By Ernest Barteldes
Located between Lower Manhattan and Brooklyn, Governor’s Island
was off-limits to the general public for most of New York’s history. Initially a military outpost during the Colonial years, it remained a piece of federal land area strictly used by the military until 1996, when the Coast Guard closed its base there.
The island sat pretty much unused for almost a decade as both city and federal authorities decided what to do with it. Since 2003 it has become a public park open to the public during the summer season extended to September 27th in 2015) , and for the rest of the year its buildings serve as a public school and also as housing for a handful of artists and workers.
It has become a weekend destination for many locals – there are no cars on the island, so folks picnic, bike and relax around its streets. An artificial ‘beach’ was installed there, initially run by New York Water Taxi, and for a while it was the only place you could buy food or drink. That has been expanded, and now there are two food courts serviced by food trucks and also temporary pop-up restaurants that serve a variety of different kinds of food. They don’t allow you to take alcohol to the grounds (that doesn’t mean creative types can’t find a way to sneak something in), but there are areas where you can buy beer, wine or cocktails.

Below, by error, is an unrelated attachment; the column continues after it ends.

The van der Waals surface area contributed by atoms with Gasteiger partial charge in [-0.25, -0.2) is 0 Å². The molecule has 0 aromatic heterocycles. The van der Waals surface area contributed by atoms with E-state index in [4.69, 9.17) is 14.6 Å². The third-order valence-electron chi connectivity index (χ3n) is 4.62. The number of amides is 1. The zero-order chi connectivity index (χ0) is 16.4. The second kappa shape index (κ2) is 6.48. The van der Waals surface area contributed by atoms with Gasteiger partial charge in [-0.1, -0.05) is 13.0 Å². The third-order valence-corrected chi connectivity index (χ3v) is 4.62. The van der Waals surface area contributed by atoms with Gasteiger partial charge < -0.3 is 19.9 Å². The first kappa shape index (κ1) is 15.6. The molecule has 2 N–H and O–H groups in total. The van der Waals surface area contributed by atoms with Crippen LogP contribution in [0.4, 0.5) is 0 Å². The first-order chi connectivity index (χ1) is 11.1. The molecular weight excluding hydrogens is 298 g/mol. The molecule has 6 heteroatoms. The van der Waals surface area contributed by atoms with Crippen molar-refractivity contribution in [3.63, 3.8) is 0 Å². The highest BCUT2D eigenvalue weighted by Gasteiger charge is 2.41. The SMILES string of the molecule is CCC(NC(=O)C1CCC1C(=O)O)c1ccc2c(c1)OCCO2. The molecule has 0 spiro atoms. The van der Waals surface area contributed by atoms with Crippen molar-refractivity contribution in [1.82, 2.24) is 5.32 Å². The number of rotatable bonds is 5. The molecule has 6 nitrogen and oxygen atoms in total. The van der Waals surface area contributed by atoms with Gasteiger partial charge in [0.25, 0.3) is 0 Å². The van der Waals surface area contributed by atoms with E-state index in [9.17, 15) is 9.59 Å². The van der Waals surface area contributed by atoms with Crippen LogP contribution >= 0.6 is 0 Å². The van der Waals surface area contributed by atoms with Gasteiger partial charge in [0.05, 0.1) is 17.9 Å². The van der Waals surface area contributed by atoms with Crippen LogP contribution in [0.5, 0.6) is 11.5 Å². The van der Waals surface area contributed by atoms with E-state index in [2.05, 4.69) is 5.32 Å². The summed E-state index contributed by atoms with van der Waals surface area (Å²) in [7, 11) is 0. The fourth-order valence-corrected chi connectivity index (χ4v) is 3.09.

Renata and I try to make it there at least twice during the season, and it’s a joy to do so. First of all, access is incredibly easy for us: we just hop on the Staten Island Ferry
and walk over to the next terminal where another ferry will take us on a five-minute ride. On our first visit a few weeks ago, I prepared some finger food and drinks for a picnic, and we just lounged on the grass while I plucked at my ukulele.
View from Governor’s Island
On our second visit following Labor Day weekend we just walked around and enjoyed the weather. We were supposed to attend a concert series in one of the houses but thanks to the lack of signage, we were unable to find the place where it was happening until it was time to leave. In the meantime, we enjoyed a performance by the West Point bagpipe band, explored Fort Jay and sat on the public rocking chairs inside the structure. We later walked over to one of the food courts and enjoyed a drink and then checked out the kite festival going on that day – there were kites of all kinds, including a life-size horse replica.
Life-size horse kite
We also took in the dramatic views of Lower Manhattan and the Statue of Liberty, pretending for a minute to take in the tourist experience for a change. I am still looking forward for at least another visit before the season ends – it would hurt to have to wait all the way to the spring of 2016.
There is no known cocktail named after Governor’s Island, so here goes another classic: The Brooklyn
- 2 ounces rye or other whiskey
- 1 ounce dry vermouth
- 1/4 ounce maraschino liqueur
- 1/4 ounce Amer Picon, or a few dashes Angostura or orange bitters
Combine ingredients with ice and stir until well-chilled. Strain into a chilled cocktail glass.